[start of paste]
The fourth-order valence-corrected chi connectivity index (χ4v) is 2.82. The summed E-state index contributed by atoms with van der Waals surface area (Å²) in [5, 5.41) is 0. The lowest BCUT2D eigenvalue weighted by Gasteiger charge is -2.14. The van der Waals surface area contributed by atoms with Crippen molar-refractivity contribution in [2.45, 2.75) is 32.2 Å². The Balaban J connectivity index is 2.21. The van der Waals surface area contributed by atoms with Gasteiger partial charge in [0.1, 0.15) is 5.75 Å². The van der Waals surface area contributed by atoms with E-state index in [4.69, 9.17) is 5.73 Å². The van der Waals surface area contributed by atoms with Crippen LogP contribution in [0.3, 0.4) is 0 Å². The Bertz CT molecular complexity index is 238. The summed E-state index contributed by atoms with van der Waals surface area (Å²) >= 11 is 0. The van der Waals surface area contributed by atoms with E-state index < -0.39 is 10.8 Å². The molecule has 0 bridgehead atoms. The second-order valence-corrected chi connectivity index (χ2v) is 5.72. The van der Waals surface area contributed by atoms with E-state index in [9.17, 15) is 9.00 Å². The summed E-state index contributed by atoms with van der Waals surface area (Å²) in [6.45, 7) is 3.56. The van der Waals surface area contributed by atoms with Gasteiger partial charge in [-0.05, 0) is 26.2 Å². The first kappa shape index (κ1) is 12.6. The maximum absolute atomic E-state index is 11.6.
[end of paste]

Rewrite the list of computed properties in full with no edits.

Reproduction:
The fourth-order valence-corrected chi connectivity index (χ4v) is 2.82. The summed E-state index contributed by atoms with van der Waals surface area (Å²) in [5, 5.41) is 0. The lowest BCUT2D eigenvalue weighted by Gasteiger charge is -2.14. The van der Waals surface area contributed by atoms with Crippen molar-refractivity contribution in [2.45, 2.75) is 32.2 Å². The Balaban J connectivity index is 2.21. The van der Waals surface area contributed by atoms with Gasteiger partial charge in [0.1, 0.15) is 5.75 Å². The van der Waals surface area contributed by atoms with E-state index in [4.69, 9.17) is 5.73 Å². The van der Waals surface area contributed by atoms with Crippen LogP contribution in [0.3, 0.4) is 0 Å². The Bertz CT molecular complexity index is 238. The summed E-state index contributed by atoms with van der Waals surface area (Å²) >= 11 is 0. The van der Waals surface area contributed by atoms with E-state index < -0.39 is 10.8 Å². The molecule has 0 bridgehead atoms. The second-order valence-corrected chi connectivity index (χ2v) is 5.72. The van der Waals surface area contributed by atoms with E-state index in [9.17, 15) is 9.00 Å². The summed E-state index contributed by atoms with van der Waals surface area (Å²) in [6.45, 7) is 3.56. The van der Waals surface area contributed by atoms with Gasteiger partial charge in [-0.05, 0) is 26.2 Å². The first kappa shape index (κ1) is 12.6. The maximum absolute atomic E-state index is 11.6.